I think that to fear death is meaningless. The universe was in me rather than the other way around – which is just as any religion would tell you I imagine. In this timelessness that I was occupying, I was beyond my physical self but in a place that I will probably still occupy one way or another once my so-called life is extinguished one day. After the infinite endless stuff though came the human stuff like how from mother to child, pain is handed down. Pain being an accumulation that has been received across time. Like Larkin said – “They fuck you up your mum and dad, they may not mean to but they do”
This profound ancestral understanding of genetic memories. It’s fascinating. Not fearing death, trusting your body, understanding that you are carrying the pain of generations and how you decide to navigate and contextualise it. How you release it. Time is not linear. The question is can we heal ourselves and heal the generations before us? This could be a question of quantum physics if I am indeed here physically based on the genetic material of generations before me.
It is a thought that I have played with since that session. I have dwelled upon what we carry around within us. As Michelle states “whether a conscious memory or not, trauma may be revealed during your journey. Something difficult may have happened in your past but once it is revealed it deserves a space to be explored in a way that you can hold, so that it doesn’t create havoc in your life”
if we are willing to lean in, beautiful things can happen, beautiful things also include the shadows and not just the joy.
Michelle goes further, “We are taught many ways to avoid our truth – defence mechanisms have their purpose after all. They serve to protect us until the ego is ready to navigate it, and again it is important to be cautious about diving into a journey like this. Psychedelic drugs are truth-tellers, they will show us things that we may not want to see as they strip away the layers of our defence – we are opening up our minds and taking out the armour so that we may have a direct account of what is real. From there, if we are willing to lean in, beautiful things can happen and beautiful things also include the shadows and not just the joy. This is just as beautiful as the blissful radiant experiences that one might have. Even when we are having the most difficult trip there is some lesson that we can take back with us. There is always learning to gain from it once we work through it. It is all down to how we choose to frame it.”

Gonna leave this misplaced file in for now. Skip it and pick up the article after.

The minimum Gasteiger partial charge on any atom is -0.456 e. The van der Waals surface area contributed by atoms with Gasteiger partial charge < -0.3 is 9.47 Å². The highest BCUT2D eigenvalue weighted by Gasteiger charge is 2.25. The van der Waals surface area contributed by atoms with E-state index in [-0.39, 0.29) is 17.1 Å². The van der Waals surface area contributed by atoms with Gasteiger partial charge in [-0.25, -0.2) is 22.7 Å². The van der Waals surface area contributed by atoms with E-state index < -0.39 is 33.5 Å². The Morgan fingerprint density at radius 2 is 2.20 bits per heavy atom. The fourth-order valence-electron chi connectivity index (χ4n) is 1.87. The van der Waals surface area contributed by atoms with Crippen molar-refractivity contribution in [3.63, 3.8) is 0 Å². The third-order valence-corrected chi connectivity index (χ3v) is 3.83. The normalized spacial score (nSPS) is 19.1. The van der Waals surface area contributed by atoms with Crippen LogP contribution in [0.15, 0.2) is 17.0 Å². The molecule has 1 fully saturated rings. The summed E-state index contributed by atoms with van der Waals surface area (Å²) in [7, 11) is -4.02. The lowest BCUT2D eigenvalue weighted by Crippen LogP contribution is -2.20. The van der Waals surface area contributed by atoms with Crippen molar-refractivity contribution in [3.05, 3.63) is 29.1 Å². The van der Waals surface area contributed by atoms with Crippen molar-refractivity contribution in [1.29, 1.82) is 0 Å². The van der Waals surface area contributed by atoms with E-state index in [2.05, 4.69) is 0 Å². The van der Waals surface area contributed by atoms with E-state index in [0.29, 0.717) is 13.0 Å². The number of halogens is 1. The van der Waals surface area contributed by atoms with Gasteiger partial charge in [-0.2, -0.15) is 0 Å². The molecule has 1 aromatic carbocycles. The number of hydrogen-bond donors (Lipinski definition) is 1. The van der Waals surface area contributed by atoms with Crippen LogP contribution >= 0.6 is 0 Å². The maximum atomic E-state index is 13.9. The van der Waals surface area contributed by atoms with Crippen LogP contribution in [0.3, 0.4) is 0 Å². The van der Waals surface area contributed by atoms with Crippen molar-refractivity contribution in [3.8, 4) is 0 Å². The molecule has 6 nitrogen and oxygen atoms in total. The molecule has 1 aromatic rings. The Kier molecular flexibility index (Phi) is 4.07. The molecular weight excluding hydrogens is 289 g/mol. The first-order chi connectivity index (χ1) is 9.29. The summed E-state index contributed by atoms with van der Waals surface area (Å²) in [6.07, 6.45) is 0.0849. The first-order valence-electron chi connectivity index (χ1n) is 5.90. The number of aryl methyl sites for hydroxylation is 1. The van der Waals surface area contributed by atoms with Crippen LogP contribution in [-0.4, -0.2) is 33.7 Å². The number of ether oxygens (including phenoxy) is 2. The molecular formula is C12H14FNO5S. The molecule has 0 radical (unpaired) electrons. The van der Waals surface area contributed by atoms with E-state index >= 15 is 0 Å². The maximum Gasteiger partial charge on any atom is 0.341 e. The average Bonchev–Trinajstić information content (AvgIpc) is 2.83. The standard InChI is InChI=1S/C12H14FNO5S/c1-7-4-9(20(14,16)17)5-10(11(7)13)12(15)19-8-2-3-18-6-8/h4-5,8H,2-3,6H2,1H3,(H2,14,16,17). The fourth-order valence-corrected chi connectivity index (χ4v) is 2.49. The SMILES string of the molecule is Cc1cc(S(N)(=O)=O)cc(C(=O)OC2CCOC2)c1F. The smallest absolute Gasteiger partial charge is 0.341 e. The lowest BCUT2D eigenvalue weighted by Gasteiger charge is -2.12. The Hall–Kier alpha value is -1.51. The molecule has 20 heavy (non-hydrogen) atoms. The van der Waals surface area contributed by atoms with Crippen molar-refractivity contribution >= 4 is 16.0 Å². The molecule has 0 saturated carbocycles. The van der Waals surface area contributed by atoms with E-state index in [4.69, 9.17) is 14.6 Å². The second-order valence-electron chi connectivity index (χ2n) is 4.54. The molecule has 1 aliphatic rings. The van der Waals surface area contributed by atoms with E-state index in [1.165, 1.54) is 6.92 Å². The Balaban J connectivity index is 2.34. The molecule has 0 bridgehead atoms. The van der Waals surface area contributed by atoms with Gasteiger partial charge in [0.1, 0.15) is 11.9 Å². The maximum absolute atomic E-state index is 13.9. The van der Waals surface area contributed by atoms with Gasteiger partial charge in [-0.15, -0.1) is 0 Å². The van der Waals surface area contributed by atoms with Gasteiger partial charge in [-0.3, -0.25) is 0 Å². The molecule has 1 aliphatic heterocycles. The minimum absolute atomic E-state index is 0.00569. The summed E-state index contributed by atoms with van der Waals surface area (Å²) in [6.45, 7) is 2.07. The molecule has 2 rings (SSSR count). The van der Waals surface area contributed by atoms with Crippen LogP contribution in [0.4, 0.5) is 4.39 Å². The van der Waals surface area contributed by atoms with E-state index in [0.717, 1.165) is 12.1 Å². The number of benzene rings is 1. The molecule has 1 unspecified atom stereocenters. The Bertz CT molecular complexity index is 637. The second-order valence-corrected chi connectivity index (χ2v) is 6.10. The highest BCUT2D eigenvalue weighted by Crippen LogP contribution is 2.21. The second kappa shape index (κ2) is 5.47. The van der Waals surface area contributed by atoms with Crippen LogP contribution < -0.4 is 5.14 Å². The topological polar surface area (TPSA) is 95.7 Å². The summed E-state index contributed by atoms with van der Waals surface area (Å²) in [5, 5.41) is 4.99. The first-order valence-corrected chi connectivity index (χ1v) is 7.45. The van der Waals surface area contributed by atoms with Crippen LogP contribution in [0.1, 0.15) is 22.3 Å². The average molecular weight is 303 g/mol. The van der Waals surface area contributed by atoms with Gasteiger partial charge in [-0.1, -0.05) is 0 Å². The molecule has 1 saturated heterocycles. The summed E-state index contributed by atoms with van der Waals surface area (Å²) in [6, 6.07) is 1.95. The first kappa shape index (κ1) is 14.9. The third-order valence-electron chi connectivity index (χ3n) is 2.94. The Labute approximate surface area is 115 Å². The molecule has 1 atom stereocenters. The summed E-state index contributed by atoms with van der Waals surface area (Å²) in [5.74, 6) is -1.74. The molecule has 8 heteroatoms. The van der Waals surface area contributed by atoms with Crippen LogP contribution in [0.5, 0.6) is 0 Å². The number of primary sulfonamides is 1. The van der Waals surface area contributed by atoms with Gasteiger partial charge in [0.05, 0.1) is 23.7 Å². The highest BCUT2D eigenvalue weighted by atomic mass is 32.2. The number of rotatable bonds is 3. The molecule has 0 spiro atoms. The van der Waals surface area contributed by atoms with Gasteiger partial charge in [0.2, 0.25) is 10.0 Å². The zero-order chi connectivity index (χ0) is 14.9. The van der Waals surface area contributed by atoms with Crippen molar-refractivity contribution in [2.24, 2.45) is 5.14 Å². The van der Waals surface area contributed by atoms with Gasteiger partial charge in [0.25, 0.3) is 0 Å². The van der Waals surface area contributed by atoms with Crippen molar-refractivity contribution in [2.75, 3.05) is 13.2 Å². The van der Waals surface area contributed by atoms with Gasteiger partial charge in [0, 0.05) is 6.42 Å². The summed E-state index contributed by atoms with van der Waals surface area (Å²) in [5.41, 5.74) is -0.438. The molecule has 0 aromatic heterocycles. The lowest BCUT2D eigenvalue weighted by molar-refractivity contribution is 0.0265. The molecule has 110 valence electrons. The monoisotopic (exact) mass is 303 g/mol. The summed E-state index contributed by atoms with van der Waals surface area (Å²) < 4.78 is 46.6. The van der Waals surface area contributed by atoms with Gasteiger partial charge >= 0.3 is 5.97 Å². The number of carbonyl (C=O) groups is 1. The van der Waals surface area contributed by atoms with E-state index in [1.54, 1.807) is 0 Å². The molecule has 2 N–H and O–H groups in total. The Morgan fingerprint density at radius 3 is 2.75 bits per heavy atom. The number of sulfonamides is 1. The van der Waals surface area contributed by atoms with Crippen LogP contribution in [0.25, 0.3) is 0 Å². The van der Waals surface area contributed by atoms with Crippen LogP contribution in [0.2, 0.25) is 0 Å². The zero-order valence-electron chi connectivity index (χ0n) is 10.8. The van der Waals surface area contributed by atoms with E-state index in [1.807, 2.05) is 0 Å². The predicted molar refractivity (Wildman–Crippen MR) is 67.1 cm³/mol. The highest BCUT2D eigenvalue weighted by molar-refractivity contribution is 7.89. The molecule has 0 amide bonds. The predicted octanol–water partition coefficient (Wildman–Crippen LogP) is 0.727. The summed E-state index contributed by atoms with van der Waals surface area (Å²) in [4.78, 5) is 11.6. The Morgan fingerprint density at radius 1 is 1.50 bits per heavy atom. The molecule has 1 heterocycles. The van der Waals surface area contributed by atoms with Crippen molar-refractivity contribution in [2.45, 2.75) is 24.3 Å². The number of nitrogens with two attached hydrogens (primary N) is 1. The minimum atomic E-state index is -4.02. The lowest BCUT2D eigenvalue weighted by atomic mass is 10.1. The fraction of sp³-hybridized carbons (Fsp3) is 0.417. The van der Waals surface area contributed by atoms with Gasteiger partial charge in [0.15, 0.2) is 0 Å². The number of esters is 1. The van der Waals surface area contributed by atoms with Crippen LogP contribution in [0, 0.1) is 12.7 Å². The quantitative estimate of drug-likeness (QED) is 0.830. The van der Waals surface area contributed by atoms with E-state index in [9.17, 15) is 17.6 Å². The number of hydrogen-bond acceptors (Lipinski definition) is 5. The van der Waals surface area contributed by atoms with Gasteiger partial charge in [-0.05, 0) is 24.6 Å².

Perhaps the concept of the ‘bad trip’ is the unwiring and rewiring of all of the bad learning or indoctrination that you have suffered. All the unpleasant stuff you have squashed into your subconscious in the maze of habit that you may not have the courage to escape from. It is hard to hear the truth at the best of times, let alone when transplanted into a fantastical and infinite world. From my personal trip, I found a deeper acceptance of loss and that no matter how difficult it is to watch the energy ebb away from the people we love the most, in this deep endless connection to everything, holding on to these material thoughts seemed meaningless. Life felt not as finite as I once held it.
I ask Michelle where she would like to take her practice and what of the film she has in development. “We are heading into a time where people will be more accepting of psychedelics and the benefits of therapeutic healing. The more that research shows the benefits of therapy, the more the stigma is reduced. In turn, the more we change the laws around psychedelics the more people will have equal access to them. We can then build an infrastructure of support within our communities. For me, our communities need to reconnect with humanity, reconnect with our sense of shared values. We need to shift our culture by shifting our consciousness. So that it is no longer about individual healing and more about our cultural healing – that expedites healing for everyone. We have all been confronted with death, fear and confusion recently – all of these things can be an opening for spiritual inquiry. My film shows that there has to be pain and loss and suffering to get there. The path is not always smooth but we wish to give people language and context beyond what is offered by mainstream culture. Western medication is only about symptom suppression. We need to stop that.”